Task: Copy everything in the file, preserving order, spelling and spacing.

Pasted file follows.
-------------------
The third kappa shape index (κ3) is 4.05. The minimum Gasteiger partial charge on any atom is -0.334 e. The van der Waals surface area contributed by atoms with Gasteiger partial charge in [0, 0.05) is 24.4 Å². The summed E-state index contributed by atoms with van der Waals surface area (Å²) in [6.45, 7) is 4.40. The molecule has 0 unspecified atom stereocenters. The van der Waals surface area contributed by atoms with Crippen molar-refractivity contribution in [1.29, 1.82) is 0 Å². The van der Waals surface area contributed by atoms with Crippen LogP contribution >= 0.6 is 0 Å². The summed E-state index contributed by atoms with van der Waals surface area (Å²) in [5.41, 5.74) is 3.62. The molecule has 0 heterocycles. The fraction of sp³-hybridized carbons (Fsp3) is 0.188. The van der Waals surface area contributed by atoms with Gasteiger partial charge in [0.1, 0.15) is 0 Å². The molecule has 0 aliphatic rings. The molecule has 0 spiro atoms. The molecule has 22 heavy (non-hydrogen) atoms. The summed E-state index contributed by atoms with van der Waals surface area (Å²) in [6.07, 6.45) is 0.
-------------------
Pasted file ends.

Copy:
The third kappa shape index (κ3) is 4.05. The minimum Gasteiger partial charge on any atom is -0.334 e. The van der Waals surface area contributed by atoms with Gasteiger partial charge in [0, 0.05) is 24.4 Å². The summed E-state index contributed by atoms with van der Waals surface area (Å²) in [6.45, 7) is 4.40. The molecule has 0 unspecified atom stereocenters. The van der Waals surface area contributed by atoms with Crippen molar-refractivity contribution in [1.29, 1.82) is 0 Å². The van der Waals surface area contributed by atoms with Crippen LogP contribution >= 0.6 is 0 Å². The summed E-state index contributed by atoms with van der Waals surface area (Å²) in [5.41, 5.74) is 3.62. The molecule has 0 heterocycles. The fraction of sp³-hybridized carbons (Fsp3) is 0.188. The van der Waals surface area contributed by atoms with Gasteiger partial charge in [0.1, 0.15) is 0 Å². The molecule has 0 aliphatic rings. The molecule has 0 spiro atoms. The molecule has 22 heavy (non-hydrogen) atoms. The summed E-state index contributed by atoms with van der Waals surface area (Å²) in [6.07, 6.45) is 0.